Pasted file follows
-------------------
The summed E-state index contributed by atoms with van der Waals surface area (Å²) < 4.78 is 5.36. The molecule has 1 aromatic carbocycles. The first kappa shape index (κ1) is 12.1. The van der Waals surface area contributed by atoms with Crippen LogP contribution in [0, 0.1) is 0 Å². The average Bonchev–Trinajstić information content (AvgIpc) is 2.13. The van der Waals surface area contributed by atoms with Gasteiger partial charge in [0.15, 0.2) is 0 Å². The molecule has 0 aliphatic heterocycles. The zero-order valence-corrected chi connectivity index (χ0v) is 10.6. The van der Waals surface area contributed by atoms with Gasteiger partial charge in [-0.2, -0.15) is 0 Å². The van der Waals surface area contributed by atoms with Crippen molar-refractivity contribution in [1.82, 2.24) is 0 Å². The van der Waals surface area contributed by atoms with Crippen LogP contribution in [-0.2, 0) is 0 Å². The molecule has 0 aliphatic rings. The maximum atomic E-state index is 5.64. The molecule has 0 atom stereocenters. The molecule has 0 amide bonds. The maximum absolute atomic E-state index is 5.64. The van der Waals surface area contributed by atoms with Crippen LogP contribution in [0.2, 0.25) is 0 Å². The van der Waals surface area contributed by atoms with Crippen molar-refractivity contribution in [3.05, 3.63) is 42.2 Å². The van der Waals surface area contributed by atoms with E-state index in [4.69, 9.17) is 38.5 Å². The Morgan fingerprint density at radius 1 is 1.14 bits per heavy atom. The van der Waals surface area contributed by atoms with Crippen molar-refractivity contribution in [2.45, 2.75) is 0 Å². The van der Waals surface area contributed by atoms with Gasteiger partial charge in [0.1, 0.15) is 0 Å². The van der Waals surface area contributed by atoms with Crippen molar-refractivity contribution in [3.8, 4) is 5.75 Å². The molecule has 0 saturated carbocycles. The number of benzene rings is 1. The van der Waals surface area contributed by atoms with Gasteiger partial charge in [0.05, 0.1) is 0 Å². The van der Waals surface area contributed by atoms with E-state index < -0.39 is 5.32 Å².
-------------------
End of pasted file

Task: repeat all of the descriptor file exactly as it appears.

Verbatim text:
The summed E-state index contributed by atoms with van der Waals surface area (Å²) < 4.78 is 5.36. The molecule has 1 aromatic carbocycles. The first kappa shape index (κ1) is 12.1. The van der Waals surface area contributed by atoms with Crippen LogP contribution in [0, 0.1) is 0 Å². The average Bonchev–Trinajstić information content (AvgIpc) is 2.13. The van der Waals surface area contributed by atoms with Gasteiger partial charge in [0.15, 0.2) is 0 Å². The molecule has 0 aliphatic heterocycles. The zero-order valence-corrected chi connectivity index (χ0v) is 10.6. The van der Waals surface area contributed by atoms with Gasteiger partial charge in [-0.2, -0.15) is 0 Å². The van der Waals surface area contributed by atoms with Crippen molar-refractivity contribution in [1.82, 2.24) is 0 Å². The van der Waals surface area contributed by atoms with Crippen LogP contribution in [-0.2, 0) is 0 Å². The molecule has 0 aliphatic rings. The maximum atomic E-state index is 5.64. The molecule has 0 atom stereocenters. The molecule has 0 amide bonds. The maximum absolute atomic E-state index is 5.64. The van der Waals surface area contributed by atoms with Crippen LogP contribution in [0.2, 0.25) is 0 Å². The van der Waals surface area contributed by atoms with Crippen molar-refractivity contribution in [3.05, 3.63) is 42.2 Å². The van der Waals surface area contributed by atoms with E-state index in [4.69, 9.17) is 38.5 Å². The Morgan fingerprint density at radius 1 is 1.14 bits per heavy atom. The van der Waals surface area contributed by atoms with Crippen molar-refractivity contribution in [2.45, 2.75) is 0 Å². The van der Waals surface area contributed by atoms with Gasteiger partial charge in [0.1, 0.15) is 0 Å². The van der Waals surface area contributed by atoms with Crippen molar-refractivity contribution in [3.8, 4) is 5.75 Å². The molecule has 0 saturated carbocycles. The number of benzene rings is 1. The van der Waals surface area contributed by atoms with Gasteiger partial charge in [0.05, 0.1) is 0 Å². The van der Waals surface area contributed by atoms with E-state index < -0.39 is 5.32 Å².